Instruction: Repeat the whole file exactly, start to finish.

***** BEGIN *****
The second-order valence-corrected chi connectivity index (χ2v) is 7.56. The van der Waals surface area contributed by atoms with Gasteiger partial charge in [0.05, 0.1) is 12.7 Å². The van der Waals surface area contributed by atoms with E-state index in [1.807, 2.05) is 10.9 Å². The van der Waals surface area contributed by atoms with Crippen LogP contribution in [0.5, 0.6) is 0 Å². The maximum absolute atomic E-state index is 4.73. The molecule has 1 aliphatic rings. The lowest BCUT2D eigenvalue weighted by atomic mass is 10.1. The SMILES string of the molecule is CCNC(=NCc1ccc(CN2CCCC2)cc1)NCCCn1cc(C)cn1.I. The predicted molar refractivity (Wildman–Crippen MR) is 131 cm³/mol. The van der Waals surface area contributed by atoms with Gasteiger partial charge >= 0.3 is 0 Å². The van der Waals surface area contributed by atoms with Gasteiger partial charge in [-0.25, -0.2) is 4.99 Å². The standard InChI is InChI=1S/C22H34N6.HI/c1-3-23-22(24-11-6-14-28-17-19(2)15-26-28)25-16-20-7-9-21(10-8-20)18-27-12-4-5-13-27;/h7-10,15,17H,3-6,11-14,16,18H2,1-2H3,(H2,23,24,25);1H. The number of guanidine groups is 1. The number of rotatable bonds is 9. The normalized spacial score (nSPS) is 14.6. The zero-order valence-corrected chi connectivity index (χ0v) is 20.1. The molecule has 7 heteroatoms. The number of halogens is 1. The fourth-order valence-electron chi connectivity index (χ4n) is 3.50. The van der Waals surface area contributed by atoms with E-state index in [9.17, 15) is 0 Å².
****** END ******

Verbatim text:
The second-order valence-corrected chi connectivity index (χ2v) is 7.56. The van der Waals surface area contributed by atoms with Gasteiger partial charge in [0.05, 0.1) is 12.7 Å². The van der Waals surface area contributed by atoms with E-state index in [1.807, 2.05) is 10.9 Å². The van der Waals surface area contributed by atoms with Crippen LogP contribution in [0.5, 0.6) is 0 Å². The maximum absolute atomic E-state index is 4.73. The molecule has 1 aliphatic rings. The lowest BCUT2D eigenvalue weighted by atomic mass is 10.1. The SMILES string of the molecule is CCNC(=NCc1ccc(CN2CCCC2)cc1)NCCCn1cc(C)cn1.I. The predicted molar refractivity (Wildman–Crippen MR) is 131 cm³/mol. The van der Waals surface area contributed by atoms with Gasteiger partial charge >= 0.3 is 0 Å². The van der Waals surface area contributed by atoms with Gasteiger partial charge in [-0.25, -0.2) is 4.99 Å². The standard InChI is InChI=1S/C22H34N6.HI/c1-3-23-22(24-11-6-14-28-17-19(2)15-26-28)25-16-20-7-9-21(10-8-20)18-27-12-4-5-13-27;/h7-10,15,17H,3-6,11-14,16,18H2,1-2H3,(H2,23,24,25);1H. The number of guanidine groups is 1. The number of rotatable bonds is 9. The normalized spacial score (nSPS) is 14.6. The zero-order valence-corrected chi connectivity index (χ0v) is 20.1. The molecule has 7 heteroatoms. The number of halogens is 1. The fourth-order valence-electron chi connectivity index (χ4n) is 3.50. The van der Waals surface area contributed by atoms with E-state index in [9.17, 15) is 0 Å².